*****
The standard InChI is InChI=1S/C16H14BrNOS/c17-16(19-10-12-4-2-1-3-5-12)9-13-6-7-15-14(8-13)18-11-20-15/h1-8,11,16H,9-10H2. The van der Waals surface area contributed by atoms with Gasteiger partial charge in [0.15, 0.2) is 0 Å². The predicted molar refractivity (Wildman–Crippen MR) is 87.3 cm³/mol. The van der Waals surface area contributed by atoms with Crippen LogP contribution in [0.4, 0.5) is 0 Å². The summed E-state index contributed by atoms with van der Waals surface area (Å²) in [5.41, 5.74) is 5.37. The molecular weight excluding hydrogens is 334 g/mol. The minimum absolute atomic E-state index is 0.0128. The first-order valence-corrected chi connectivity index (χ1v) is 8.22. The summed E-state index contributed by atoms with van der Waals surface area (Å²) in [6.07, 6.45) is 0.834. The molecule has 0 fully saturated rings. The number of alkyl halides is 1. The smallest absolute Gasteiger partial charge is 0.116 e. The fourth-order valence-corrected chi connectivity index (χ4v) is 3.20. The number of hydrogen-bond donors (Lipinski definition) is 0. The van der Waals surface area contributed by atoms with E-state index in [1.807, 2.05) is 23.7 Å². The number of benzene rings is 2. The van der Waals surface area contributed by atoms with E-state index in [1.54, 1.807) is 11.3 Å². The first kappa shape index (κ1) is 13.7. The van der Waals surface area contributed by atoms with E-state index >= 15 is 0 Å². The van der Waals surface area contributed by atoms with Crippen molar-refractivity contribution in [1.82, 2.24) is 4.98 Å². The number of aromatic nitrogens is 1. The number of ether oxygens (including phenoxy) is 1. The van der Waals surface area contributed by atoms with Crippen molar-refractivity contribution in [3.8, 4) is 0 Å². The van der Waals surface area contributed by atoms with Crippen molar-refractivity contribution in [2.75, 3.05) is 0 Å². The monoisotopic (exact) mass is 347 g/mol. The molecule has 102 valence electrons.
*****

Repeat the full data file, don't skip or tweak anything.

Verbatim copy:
The standard InChI is InChI=1S/C16H14BrNOS/c17-16(19-10-12-4-2-1-3-5-12)9-13-6-7-15-14(8-13)18-11-20-15/h1-8,11,16H,9-10H2. The van der Waals surface area contributed by atoms with Gasteiger partial charge in [0.15, 0.2) is 0 Å². The predicted molar refractivity (Wildman–Crippen MR) is 87.3 cm³/mol. The van der Waals surface area contributed by atoms with Crippen LogP contribution in [0.4, 0.5) is 0 Å². The summed E-state index contributed by atoms with van der Waals surface area (Å²) in [5.41, 5.74) is 5.37. The molecular weight excluding hydrogens is 334 g/mol. The minimum absolute atomic E-state index is 0.0128. The first-order valence-corrected chi connectivity index (χ1v) is 8.22. The summed E-state index contributed by atoms with van der Waals surface area (Å²) in [6.07, 6.45) is 0.834. The molecule has 0 fully saturated rings. The number of alkyl halides is 1. The smallest absolute Gasteiger partial charge is 0.116 e. The fourth-order valence-corrected chi connectivity index (χ4v) is 3.20. The number of hydrogen-bond donors (Lipinski definition) is 0. The van der Waals surface area contributed by atoms with E-state index in [1.807, 2.05) is 23.7 Å². The number of benzene rings is 2. The van der Waals surface area contributed by atoms with E-state index in [1.54, 1.807) is 11.3 Å². The first kappa shape index (κ1) is 13.7. The van der Waals surface area contributed by atoms with E-state index >= 15 is 0 Å². The van der Waals surface area contributed by atoms with Crippen molar-refractivity contribution in [1.82, 2.24) is 4.98 Å². The number of aromatic nitrogens is 1. The number of ether oxygens (including phenoxy) is 1. The van der Waals surface area contributed by atoms with Crippen molar-refractivity contribution in [3.8, 4) is 0 Å². The van der Waals surface area contributed by atoms with Crippen molar-refractivity contribution in [2.75, 3.05) is 0 Å². The monoisotopic (exact) mass is 347 g/mol. The molecule has 102 valence electrons.